Intel chiefs privately confirm what they wouldn't tell Senate panel: Trump asked them to refute Russia collusion
Dan Coats and Mike Rogers

Two of the top U.S. intelligence officials have told special counsel Robert Mueller and Senate investigators that President Donald Trump asked them to publicly disprove claims that his campaign colluded with Russia.

Dan Coats, the director of national intelligence, and Adm. Mike Rogers, the director of the national security agency, went further in private and separate meetings with investigators in describing the president's actions than they did in public congressional hearings earlier this month, reported CNN.

Sources told the network that both officials were surprised that Trump would suggest that they publicly declare he wasn't involved in election collusion.

Both Coats and Rogers told investigators that the Trump's request made them feel odd and uncomfortable, but neither official believed the president had given them orders to interfere with the Russia investigation.

The closed-door meetings are classified, but both Democratic and Republican sources provided some details about them to CNN.

Then-FBI director James Comey had privately told the president he was not under investigation, before he was fired, and one source told CNN that Coats and Rogers told investigators that Trump wanted them to say the same thing in public.

Neither official believed Trump was pushing them to do something they did not want to do, but neither Coats or Rogers acted on his suggestion.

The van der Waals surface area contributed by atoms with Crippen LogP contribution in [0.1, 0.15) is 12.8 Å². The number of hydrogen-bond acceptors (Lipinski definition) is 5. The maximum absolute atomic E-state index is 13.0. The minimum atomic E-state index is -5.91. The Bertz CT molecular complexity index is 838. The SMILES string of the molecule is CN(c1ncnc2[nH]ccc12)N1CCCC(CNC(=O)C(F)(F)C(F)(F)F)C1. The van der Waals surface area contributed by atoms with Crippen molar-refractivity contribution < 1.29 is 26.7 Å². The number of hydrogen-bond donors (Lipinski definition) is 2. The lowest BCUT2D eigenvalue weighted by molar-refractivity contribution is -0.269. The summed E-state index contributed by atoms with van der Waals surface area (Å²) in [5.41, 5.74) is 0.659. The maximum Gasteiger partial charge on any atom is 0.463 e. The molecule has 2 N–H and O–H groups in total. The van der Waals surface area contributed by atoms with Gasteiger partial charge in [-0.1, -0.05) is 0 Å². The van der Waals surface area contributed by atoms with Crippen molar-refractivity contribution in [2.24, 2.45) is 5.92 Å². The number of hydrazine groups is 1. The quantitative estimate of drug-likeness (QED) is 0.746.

The Washington Post first reported last month that Trump met with Coats and Rogers in March to seek their assistance in pushing back against the Russia probe after Comey confirmed the FBI was investigating links between the Republican's campaign and the Kremlin during the election.

Senators from both parties were frustrated June 7 when neither Coats or Rogers would tell them what the president had said during those meetings.

A congressional source told CNN that Coats and Rogers had asked the White House whether those conversations were protected by executive privilege, but they never received an answer before their testimony before the Senate Intelligence Committee.

They were more forthcoming during the private sessions with investigators, and Rogers even turned over a memo documenting his March conversation with Trump, sources said.

That one-page memo, written by his deputy Richard Ledgett, contains few details, unlike a memo created by Comey about his private meeting with Trump.